Kent Street Quarry

The hillsides on both sides of Kent Street, Millers Point, were major source of sandstone for building constructed in the western end of Sydney during the Macquarie and late colonial eras. The area quarried began in Argyle Street below Observatory Hill and continued alongside Kent Street for about a kilometre. Most of the surviving sandstone buildings of Millers Point from the early 19th century, such as the Hero of Waterloo and Lord Nelson Hotels, are believed to have been created from sandstone quarried here. These sites were work by a team of quarrymen brought out from Scotland by Presbyterian minister Rev. Dr. John Dunmore Lang in 1831. The quarry continued to be used until the early 1860s.

Buildings made from its sandstone

Hero of Waterloo Hotel , 81 Lower Fort Street, Millers Point (1844): One of 14 hotels scattered throughout the Millers Point section of The Rocks, it was a favourite drinking place of the military garrison stationed nearby. Built from sandstone excavated from the Argyle Cut, legend has it that the hotel was used by sea captains to recruit crew members - unsuspecting patrons who had drunk themselves into a stupor are said to have been pushed through a trap door and carried away through underground tunnels to waiting ships in nearby Walsh Bay.

The Garrison Church, 60-62 Lower Fort Street, Millers Point (1840): Built to a design by Henry Ginn, the Holy Trinity Church (it's correct name) was Australia's first military church, being constructed as a place of worship for the British regiment stationed at nearby Dawes Point. Architect Edmund Blackett was commissioned to enlarge the church to accommodate 600 people in 1855, his additions being finally completed in 1878, some 18 years after the military ceased using it for morning prayers. The church features regimental plaques recalling its military associations, a carved red cedar pulpit and a brightly coloured east window donated by a parishioner, Dr. James Mitchell, the father of David Scott Mitchell who was the principal benefactor of the Mitchell Library wing of the State Library of New South Wales.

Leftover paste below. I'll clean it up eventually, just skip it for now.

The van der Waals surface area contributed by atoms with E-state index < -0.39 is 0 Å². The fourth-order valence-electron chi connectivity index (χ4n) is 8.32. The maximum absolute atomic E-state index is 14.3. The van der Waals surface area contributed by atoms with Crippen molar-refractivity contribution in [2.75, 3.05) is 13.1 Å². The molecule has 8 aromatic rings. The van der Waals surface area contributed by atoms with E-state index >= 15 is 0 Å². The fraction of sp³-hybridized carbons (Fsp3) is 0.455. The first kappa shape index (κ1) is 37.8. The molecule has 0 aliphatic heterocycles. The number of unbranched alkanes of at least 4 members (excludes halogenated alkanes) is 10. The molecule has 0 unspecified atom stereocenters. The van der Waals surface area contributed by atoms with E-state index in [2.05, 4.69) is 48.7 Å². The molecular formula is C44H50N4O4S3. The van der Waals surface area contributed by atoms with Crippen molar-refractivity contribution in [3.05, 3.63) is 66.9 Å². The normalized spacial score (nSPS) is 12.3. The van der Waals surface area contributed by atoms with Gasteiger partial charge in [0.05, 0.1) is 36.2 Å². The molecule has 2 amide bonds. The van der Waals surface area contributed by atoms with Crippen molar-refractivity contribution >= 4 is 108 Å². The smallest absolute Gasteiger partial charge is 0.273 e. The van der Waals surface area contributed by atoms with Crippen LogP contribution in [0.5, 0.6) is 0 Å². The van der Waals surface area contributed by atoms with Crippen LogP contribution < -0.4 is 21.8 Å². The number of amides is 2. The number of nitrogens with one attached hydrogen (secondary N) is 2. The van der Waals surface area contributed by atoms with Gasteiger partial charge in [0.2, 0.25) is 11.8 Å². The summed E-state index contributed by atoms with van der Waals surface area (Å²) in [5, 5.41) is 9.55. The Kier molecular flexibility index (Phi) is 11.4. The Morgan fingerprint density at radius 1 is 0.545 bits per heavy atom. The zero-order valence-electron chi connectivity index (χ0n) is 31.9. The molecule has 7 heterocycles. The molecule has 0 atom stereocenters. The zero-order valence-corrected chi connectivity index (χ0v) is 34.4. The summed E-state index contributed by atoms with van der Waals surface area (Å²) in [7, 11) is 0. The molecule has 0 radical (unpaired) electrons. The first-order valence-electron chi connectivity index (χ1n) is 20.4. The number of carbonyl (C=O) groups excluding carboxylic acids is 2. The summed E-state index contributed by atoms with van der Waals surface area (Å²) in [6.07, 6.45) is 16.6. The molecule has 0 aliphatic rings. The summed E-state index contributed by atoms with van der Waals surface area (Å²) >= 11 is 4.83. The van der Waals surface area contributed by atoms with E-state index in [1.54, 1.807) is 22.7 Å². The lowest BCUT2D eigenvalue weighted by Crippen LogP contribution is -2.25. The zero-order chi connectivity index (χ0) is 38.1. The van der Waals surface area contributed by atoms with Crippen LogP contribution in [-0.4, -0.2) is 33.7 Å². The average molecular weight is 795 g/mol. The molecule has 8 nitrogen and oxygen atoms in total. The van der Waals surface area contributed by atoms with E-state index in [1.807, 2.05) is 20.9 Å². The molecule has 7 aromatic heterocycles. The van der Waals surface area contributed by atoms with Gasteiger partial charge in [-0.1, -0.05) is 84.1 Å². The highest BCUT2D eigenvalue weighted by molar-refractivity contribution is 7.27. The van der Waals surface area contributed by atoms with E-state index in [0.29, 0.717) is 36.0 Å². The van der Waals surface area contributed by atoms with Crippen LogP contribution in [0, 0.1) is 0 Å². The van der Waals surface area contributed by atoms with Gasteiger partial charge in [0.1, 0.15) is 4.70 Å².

Lord Nelson Hotel, 19 Kent Street, Millers Point (1836): The oldest working licensed hotel in the city (the license was first granted in June 1842), and one of only two hotels in the immediate area to be retained by the Sydney Harbour Trust when Millers Point was resumed during the time of the plague in 1900. The Lord Nelson Hotel, the Hero of Waterloo and a commercial terrace at 246 George Street are the only remaining examples of hotel buildings in the Old Colonial Regency style, which once were prolific in the inner city area. It was part of a network of corner hotels in the northern end of the city which provided social and recreational venues and budget accommodation. It is a smooth faced, three storey sandstone building with a hipped, corrugated asbestos cement roof, following the 'L-shaped' form of the building. The land on which the Hotel is situated was originally part of the Crown Grant to the plasterer William Wells dated 14th May 1836 and part of the Grant (in trust) to Richard Driver dated 30th November 1840. The hotel was constructed during the late 1830s by either Wells or a relative to a design by architect Michael Lehane. The sandstone blocks are believed to have been quarried at Kent Street quarry from the area at the base of Observatory Hill. The hotel's name recalls Vice Admiral Lord Viscount Nelson who was killed at the Battle of Trafalgar. This naval battle was won by Nelson's forces in Cadiz over a contingent of thirty three Spanish and French ships under Admirals Villeneuve and Gravina.